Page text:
“(I)s there anything that the Russians gathered from this enterprise that a well-trained analyst couldn’t have picked up by trolling the interwebs?”

Probably not, but that may well be the point.

That is, it’s one thing to find information on the interwebs. It’s another thing entirely to verify it.

In fact, given that 80-90% of all intel gathered is “open source intelligence” (ie, gathered from non-secret sources), I think one purpose of this group may have been to establish a control set against the images in the press and in entertainment media. The Russians may have been asking, “How real are those images?” and trying to set up “everyday” people to compare them against.

Come to think of it, that might not be so bad a project for us.

“Why were the arrests made now?”

That’s a real puzzler, as is any prosecution against spies. Standard practice is, once you ID a spy, you feed them disinformation to then pass along to their controllers. One of the few rationales I can think of (pay attention, this might be tricky):

* We have a source in Russia
* Who told us they have a source in the US
* Who’s told them we’ve discovered this ring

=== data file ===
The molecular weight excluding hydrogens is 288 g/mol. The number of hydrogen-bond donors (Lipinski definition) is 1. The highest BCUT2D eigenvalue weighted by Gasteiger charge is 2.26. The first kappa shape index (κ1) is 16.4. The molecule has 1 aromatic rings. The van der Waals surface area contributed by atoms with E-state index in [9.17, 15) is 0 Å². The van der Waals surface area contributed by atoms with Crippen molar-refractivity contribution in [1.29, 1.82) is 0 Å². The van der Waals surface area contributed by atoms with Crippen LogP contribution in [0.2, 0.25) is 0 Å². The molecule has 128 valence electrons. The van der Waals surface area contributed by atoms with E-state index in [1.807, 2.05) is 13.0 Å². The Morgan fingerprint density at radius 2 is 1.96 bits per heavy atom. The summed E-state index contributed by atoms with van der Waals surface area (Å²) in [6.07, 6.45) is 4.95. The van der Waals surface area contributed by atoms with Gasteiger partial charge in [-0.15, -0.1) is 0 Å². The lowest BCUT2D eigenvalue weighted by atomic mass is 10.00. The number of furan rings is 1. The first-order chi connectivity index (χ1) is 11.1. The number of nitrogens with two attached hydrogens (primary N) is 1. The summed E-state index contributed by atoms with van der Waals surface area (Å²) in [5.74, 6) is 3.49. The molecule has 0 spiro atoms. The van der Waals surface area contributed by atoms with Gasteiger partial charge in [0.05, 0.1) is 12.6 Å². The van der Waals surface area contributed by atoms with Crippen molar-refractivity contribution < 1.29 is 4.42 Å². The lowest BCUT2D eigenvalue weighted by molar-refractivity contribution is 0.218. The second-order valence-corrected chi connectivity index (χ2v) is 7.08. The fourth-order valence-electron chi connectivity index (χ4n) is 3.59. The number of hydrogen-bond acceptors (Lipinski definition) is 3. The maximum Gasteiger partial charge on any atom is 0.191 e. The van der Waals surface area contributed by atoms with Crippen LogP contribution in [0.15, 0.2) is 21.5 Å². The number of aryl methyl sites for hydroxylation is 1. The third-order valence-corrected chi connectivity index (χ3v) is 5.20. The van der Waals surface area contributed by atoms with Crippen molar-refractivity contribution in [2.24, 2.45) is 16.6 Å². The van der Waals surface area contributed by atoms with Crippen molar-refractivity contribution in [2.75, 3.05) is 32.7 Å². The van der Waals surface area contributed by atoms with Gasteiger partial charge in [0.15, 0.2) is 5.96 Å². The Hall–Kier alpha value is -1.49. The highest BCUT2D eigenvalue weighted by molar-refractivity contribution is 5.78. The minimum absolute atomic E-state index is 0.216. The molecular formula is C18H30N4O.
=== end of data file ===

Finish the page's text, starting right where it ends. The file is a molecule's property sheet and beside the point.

* So we had to blow the ring to protect our source in Russia, as prosecution is what we’d be “expected” to do.

“(T)his sounds like a low-rent, more boring version of that movie.”

* Movies are intended to look expensive — life isn’t
* Movies are intended to not be boring — life isn’t

You’re basically saying that since reality doesn’t match a movie plot scenario (see Schneier), it’s reality that must be wrong. Er, ah, no. All this points out is how crappy movie plots are vis-à-vis reality. It also points out how dangerous movie plots are when we let them set expectations as to what intel “really” is. (Which is why 24 has probably done more damage to our intel enterprise than any other single thing in the most recent ten years.)

If you wanted to make as realistic a TV series about intel as possible, it’d probably resemble Dilbert or The Thick of It more than anything else. Or it would be The Sandbaggers, which was made 30 years ago.